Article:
PG&E Corp. shuffled a couple of senior executives effective Aug. 1, but its CEO reiterated that the company’s focus will remain unchanged, emphasizing renewables and infrastructure development. Along with this operating strategy, the utility holding company intends to remain an active participant in molding a new national energy policy, CEO Peter Darbee told a second quarter earnings conference call last Wednesday, announcing quarter-over-quarter increased profits.

While citing PG&E’s strategic opportunities in greater renewable and power transmission related to the smart grid, Darbee reported earnings for the second quarter of $315 million, or 83 cents/share, on a non-GAAP (generally accepted accounting principles) basis, compared to $293 million (80 cents) for the same period in 2008.

Darbee said the recent elevation of Christopher Johns to president of the utility, Pacific Gas and Electric Co., from corporate CFO, and Kent Harvey to CFO from senior vice president in charge of risk management and audits, will allow him to focus more on the national and regional policymaking sector, where he sees an active push to revamp the energy industry in response to climate change. He said for the most part PG&E supports the new push coming out of Washington, DC.

In response to questions from analysts, both Darbee and Johns tried to assure that PG&E should be able to avoid any long-lasting negative fallout from California’s continuing budget crisis. The two senior executives did not deny there are challenges, but they emphasized that the PG&E utility believes it will greatly increase its capital expenditures in the years ahead (2011-13), proposing to spend at the level of $2.7 billion/year. The utility will file a new general rate case in December, and it includes this level of capital spending, starting in 2011.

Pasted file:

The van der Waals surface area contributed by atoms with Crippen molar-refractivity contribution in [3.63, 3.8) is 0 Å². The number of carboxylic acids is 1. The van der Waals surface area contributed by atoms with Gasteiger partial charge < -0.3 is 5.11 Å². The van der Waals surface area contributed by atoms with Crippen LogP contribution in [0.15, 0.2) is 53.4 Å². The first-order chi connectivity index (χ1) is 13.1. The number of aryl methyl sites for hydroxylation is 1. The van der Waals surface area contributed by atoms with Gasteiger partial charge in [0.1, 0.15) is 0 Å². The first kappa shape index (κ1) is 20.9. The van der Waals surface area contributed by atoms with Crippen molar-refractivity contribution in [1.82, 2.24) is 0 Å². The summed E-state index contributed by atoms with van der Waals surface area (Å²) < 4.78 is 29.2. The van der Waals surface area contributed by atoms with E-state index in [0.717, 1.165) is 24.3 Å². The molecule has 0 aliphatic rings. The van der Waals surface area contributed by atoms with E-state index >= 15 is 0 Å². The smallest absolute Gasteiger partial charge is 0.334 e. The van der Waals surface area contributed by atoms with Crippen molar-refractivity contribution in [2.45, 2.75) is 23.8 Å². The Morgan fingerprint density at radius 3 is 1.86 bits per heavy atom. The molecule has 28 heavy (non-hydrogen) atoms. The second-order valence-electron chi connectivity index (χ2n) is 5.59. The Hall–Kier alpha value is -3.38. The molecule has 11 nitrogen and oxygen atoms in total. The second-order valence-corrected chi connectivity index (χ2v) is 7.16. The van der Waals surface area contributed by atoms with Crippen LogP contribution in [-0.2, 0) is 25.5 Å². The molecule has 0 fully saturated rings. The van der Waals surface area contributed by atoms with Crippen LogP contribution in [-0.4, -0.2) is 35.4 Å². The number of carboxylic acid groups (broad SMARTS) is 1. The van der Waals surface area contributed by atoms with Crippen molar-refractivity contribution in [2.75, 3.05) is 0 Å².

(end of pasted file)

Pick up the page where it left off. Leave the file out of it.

Darbee cited a recent decision by the California Public Utilities Commission (CPUC) on Southern California Edison Co.’s (SCE) general rate case that included a significant increase in annual capital expenditures at more than $2 billion/year. The CPUC approved SCE’s increase in the midst of the current state and national economic malaise, and Darbee thinks the regulators are likely to do the same for PG&E.

By the end of next year, when the CPUC is scheduled to make a decision on the PG&E case, Darbee thinks the economy will be on the upswing again.

“The size of what we are proposing for capital expenditure increases are on a par with what Edison proposed, and you see they had a satisfactory resolution of the rate case from their perspective,” Darbee said. “The timing for our rate case process will conclude at the end of 2010 and beginning of 2011, and our viewpoint is that the economy will have turned around by that point. We will have been through the [economic] trough, be on the improving side and will have come through a rate case satisfactorily.

“The CPUC and policymakers continue to see the need for us to invest in our infrastructure in California. There has been a lot of enthusiasm for the smart grid and staying a leader in that regard, and there is continued enthusiasm for renewables and energy efficiency. So, while we are cautious and sensitive to what is happening in the economy, I think people will take the long-term view of what is right.”

In addition, Darbee thinks his utility has been “a beneficiary of reduced natural gas prices,” so the need for rate increases going forward appears to be “very moderate.”

In regard to the state’s 2010 mandate for utilities to have deliveries and contracted supplies for renewables equating to 20% of utility portfolios, Johns said 14% of the power now being delivered by PG&E comes from renewables, and when contracted volumes are counted, the utility has more than 20% of its portfolio covered by green sources.

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